Oh, My Pop Culture Religion: Fringe Got it Right

image via annatovnews

I’ve recently been binge-watching Fringe for the first time. It’s a series about the “Fringe” division of the FBI, where Agent Olivia Dunham and her team investigate strange and paranormal events, visit parallel universes, and save the day by being smart and badass. I honestly can’t believe it’s taken me this long to get into a show that’s three parts X-Files and one part NCIS. I found myself most intrigued by a strange one-off episode during Season 2 that was actually filmed in Season 1, but aired out of order on a different night for boring, time constraints reasons. Fans aren’t even certain exactly where it fits in the show’s timeline. It’s called “Unearthed,” and was panned by a lot of critics.

But this rather bad episode succeeds at one thing: giving its audience portrayal of a real religion that isn’t wildly offensive or inaccurate. It does a great job giving us a small window into what Catholicism looks like today. Catholicism pops up all the time in science fiction, maybe because its trappings are easily identifiable for audiences. I’m happy to see a show get a lot of the details right, even though it’s tucked away in an episode no one really cares about. The most shocking thing to me is that the narrative doesn’t make these characters into perfectly good Catholics, either. They’re much more real than what I’m used to seeing.

Spoilers for “Unearthed” below!

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Sexualized Saturdays: “Fully Functional,” Lt. Commander Data and Asexual Representation

In contemplating possible articles related to ace week, I tried to think of classic geek characters who are asexual. That led me to wonder, “How would I even know? It’s not like we get 24/7 access to these fictional people’s’ lives.” But then, very quickly, I realized that we do know that a lot of our favorite characters are not ace/aro because so many of them have had on-screen relationships and sexual encounters that are presented as a product of the characters’ own sex drive (rather than as ace people who are accommodating their partner). But why? Is there something about our sexual lives that is so essential to our identities that it requires exposition in our fictional characters, or is this just an example of ace erasure? After some additional geeky contemplation, it occurred to me that there is one beloved character who is, in fact, perfectly suited to explore this exact question: Lt. Commander Data.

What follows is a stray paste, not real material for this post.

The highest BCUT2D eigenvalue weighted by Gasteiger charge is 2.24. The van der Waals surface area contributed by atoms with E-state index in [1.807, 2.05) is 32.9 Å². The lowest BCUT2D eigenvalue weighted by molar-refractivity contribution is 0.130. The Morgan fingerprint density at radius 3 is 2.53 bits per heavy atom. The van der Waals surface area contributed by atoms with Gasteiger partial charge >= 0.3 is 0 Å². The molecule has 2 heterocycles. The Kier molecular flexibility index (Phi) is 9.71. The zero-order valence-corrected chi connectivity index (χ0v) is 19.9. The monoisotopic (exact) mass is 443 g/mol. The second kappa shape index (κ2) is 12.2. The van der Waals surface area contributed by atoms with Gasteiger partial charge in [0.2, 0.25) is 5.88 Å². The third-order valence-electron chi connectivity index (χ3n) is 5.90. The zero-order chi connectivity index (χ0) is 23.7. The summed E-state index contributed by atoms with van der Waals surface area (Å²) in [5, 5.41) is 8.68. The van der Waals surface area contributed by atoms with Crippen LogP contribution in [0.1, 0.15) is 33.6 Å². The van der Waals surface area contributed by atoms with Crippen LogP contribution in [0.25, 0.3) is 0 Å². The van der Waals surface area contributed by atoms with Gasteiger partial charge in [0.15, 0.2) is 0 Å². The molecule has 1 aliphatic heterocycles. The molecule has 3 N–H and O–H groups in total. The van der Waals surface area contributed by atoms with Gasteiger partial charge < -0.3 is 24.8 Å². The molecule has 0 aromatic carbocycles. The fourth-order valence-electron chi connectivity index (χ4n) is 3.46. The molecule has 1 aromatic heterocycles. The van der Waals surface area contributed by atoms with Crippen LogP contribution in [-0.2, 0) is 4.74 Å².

Data - Suaveness engaged

Suaveness subroutine engaged. (Screengrab from Star Trek: The Next Generation (TNG))

In addition to the issues surrounding Data’s own sexuality, the character is one seeking to achieve “greater humanity” and is therefore extensively used to represent what exactly we think that actually means, sexuality included. While the question of whether or not Data represents an asexual character is one that is widely open to debate (including in this post), the question of why and how we ascribe sexual identities to fictional characters as a way to “humanize” them and what that says about asexual representation in our media is perhaps the more interesting question.

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Channel Zero: Candle Cove: Blow Me Down! It’s Not A Total Shipwreck

With the second season of Syfy’s creepypasta inspired show, Channel Zero, well into its run, I figured it was finally time to sit down and watch its first season. You know. For science. Last year I showed off the trailer and addressed some of my worries surrounding this leg of the series, but I’ll give a quick recap. First of all, for those perhaps a little less internet-niche-y, “creepypasta” refers to short, scary (or attempting to be scary) stories that get passed around the internet until they become ingrained in that niche’s mind—or in the case of less serious creepypastas, they enter more mainstream meme status, such as the lines “who was phone” or “man door hand hook car door”.

Channel Zero’s first season, Candle Cove, was based off a well-beloved creeepypasta of the same name which, through forum posts, shows a short interaction between people remembering a children’s show from their past that may not have actually existed. As far as creepypasta-based media goes, Channel Zero is nowhere near the worst thing I’ve ever seen. However, it was disappointing to discover that most of my fears from my earlier post were well-founded, and that even though the creators had a clear love for the creepypasta itself, Channel Zero seemed to forget what made the story scary in the first place.

Spoilers below.

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Voltron: Legendary Defender Season 4: Well, It Was …Star Warsy?